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CSUSB professor discusses increase in Islamophobia that followed Sept. 11 attacks
The Orange County Register/Southern California News Group
Sept. 8, 2021

In the past two decades since the Sept. 11 attacks, the Muslim community has launched a significant, multi-pronged response to confront misunderstandings about their faith and culture. Imams and community leaders became much more active in interfaith programs. Mosques opened their doors to all, welcoming their neighbors on special holidays such as during the month of Ramadan — sharing meals, stories and knowledge.

Despite work on many fronts to address Islamophobia in the U.S., anti-Muslim hate crimes that surged to record highs after 9/11 never returned to “pre-attack levels,” said Brian Levin, director of the Center for the Study of Hate and Extremism at Cal State San Bernardino.

According to Levin, hate crimes against Muslims, Arabs and others, such as members of the Sikh community who were perceived as Muslims or as bearing resemblance to the 9/11 attackers, combined to make 2001 the worst year for overall hate crime since the FBI began to record such activity in 1992.

Since 2001, the FBI reports, Muslims have been the second-most targeted group for hate crimes motivated by religion following Jews, who in 2018 accounted for 12% of all hate crime.

Levin said over the past 20 years, spikes in hate crimes against Muslims appeared to correspond not just to terror attacks involving individuals with Muslim names, but also to derisive statements made by politicians and media references tied to those events.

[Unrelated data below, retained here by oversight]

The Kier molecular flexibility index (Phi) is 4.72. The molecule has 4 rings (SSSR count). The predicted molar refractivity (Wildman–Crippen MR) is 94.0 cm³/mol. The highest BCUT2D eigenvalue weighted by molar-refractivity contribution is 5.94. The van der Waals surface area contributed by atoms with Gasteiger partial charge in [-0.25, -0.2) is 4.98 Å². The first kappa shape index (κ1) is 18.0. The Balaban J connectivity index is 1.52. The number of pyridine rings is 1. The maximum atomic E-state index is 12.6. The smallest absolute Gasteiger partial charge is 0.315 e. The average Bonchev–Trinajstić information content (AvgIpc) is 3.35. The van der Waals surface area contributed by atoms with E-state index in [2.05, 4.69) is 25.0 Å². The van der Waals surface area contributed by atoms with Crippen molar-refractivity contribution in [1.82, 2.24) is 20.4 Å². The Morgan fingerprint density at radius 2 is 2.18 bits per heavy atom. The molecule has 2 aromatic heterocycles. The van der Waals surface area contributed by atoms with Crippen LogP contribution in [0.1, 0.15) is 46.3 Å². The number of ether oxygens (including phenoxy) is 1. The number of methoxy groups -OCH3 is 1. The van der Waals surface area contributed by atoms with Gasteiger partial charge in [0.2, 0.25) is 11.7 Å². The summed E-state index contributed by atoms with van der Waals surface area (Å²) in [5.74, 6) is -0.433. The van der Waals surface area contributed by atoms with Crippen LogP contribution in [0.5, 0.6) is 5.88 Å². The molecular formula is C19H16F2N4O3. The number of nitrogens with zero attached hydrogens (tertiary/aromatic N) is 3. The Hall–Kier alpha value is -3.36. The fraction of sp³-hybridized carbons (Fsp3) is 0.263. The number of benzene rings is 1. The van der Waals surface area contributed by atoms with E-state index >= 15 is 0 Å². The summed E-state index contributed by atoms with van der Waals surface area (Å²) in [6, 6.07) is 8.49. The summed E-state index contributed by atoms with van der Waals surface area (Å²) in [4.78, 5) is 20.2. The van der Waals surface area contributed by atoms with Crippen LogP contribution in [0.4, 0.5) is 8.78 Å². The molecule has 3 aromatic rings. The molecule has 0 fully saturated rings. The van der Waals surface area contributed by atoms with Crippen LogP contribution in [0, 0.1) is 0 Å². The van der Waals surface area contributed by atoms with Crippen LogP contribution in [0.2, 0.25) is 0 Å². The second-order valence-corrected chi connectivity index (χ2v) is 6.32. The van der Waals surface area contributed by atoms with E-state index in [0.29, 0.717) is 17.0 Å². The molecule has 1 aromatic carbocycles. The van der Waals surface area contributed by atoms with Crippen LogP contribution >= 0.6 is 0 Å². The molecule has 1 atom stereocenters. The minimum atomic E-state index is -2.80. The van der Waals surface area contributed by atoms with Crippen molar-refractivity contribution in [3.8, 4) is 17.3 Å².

He pointed out some of the events that led to surges in hate crimes against Muslims including the December 2015 terror attack in San Bernardino, the Pulse night club shooting in June 2016, then-presidential candidate Donald Trump’s rhetoric leading up to the November 2016 election, and former President Trump’s proposed Muslim travel ban in 2017.

Read the complete article at “American Muslims recall how hate and scrutiny after 9/11 changed their lives.”

CSUSB professor interviewed for article on America’s growing divide since Sept. 11, 2001
Redlands Daily Facts/Southern California News Group
Sept. 9, 2021

An article examining how America has grown more divided since the Sept. 11, 2001, attacks through the COVID-19 pandemic included an interview with Brian Levin, director of the Center for the Study of Hate & Extremism at Cal State San Bernardino.

Whatever solidarity existed early on during these crises was — as Levin described it recently — a “sandcastle of unity”: porous and short-lived.

Read the complete article at “Once united, America has grown more divided since 9/11 attacks.”

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